The Department of Labor’s fiduciary rule could be delayed “within days” of the new administration through action taken by Labor, instructions from the White House, or pending court cases, David Hirschmann, president and CEO of the U.S. Chamber of Commerce’s Center for Capital Markets Competitiveness, said Wednesday. “There’s no one mechanism to achieve delay” in the rule’s implementation.
Related: Fiduciary rule could spur innovation
Speaking to reporters at the Chamber’s 2017 State of American Business Address in Washington, Hirschmann said the rule could be halted before legislation is passed.
Rep. Joe Wilson, R-S.C., a member of the House Committee on Education and the Workforce, introduced on Jan. 6 a bill to delay the rule’s implementation by two years.
“It’s helpful to have Congress weighing in on the delay, but we need action before a bill could be signed into law,” Hirschmann said in separate comments.
Earlier GOP calls to fire Richard Cordray were met with warnings about the potential for a costly lawsuit.
The April 10 compliance deadline, he added in comments to reporters, “was not going to work one way or the other. We would be pressing equally hard on a Clinton administration to delay because it just doesn’t work. It was a deadline driven by political motives rather than practical realities.”
The first step a new administration would take to change a rule “is to delay it,” he added. “That’s what we’re looking for this administration to do in a very timely fashion because April is right around the corner.”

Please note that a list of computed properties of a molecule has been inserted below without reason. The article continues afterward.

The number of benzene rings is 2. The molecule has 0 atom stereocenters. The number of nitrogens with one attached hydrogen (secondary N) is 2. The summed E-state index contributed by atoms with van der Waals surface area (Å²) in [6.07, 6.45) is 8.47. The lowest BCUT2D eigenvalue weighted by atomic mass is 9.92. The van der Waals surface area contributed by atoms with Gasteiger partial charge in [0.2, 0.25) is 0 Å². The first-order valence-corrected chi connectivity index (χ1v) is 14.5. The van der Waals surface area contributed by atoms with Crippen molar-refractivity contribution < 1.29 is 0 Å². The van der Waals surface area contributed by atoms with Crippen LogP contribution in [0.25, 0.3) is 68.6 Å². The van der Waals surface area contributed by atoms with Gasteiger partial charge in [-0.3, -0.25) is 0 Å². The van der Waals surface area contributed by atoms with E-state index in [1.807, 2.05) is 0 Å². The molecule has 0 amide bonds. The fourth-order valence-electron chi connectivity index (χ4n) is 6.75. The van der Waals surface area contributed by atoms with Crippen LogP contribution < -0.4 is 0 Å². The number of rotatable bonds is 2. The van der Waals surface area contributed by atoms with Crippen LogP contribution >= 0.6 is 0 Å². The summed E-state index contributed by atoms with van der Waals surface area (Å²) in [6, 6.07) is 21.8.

After delay, the next move is “to figure out what to do to fix the rule, and that’s going to take a combination of DOL … coming up with a different approach and perhaps the [Securities and Exchange Commission] looking at it.”
The rule’s best interest contract exemption is still problematic because “the primary enforcement mechanism” for the BICE is the class-action trial bar, Hirschmann argued.
Indeed, Thomas Donohue, Chamber’s president and CEO, said at the event that President-elect Trump could “eliminate the rule immediately” through an executive order.
On Jan. 20, “President Trump can begin to eliminate the regulatory burden imposed by executive orders. We urge him to act immediately and continually,” Donohue said. “Congress can also move quickly on some of the recently imposed regulations by using the Congressional Review Act.”
Some of the most “egregious regulations are already being challenged in the courts,” Donohue said. “Our law firm helped put them there. You can count on the Chamber’s Litigation Center to be very busy this year.”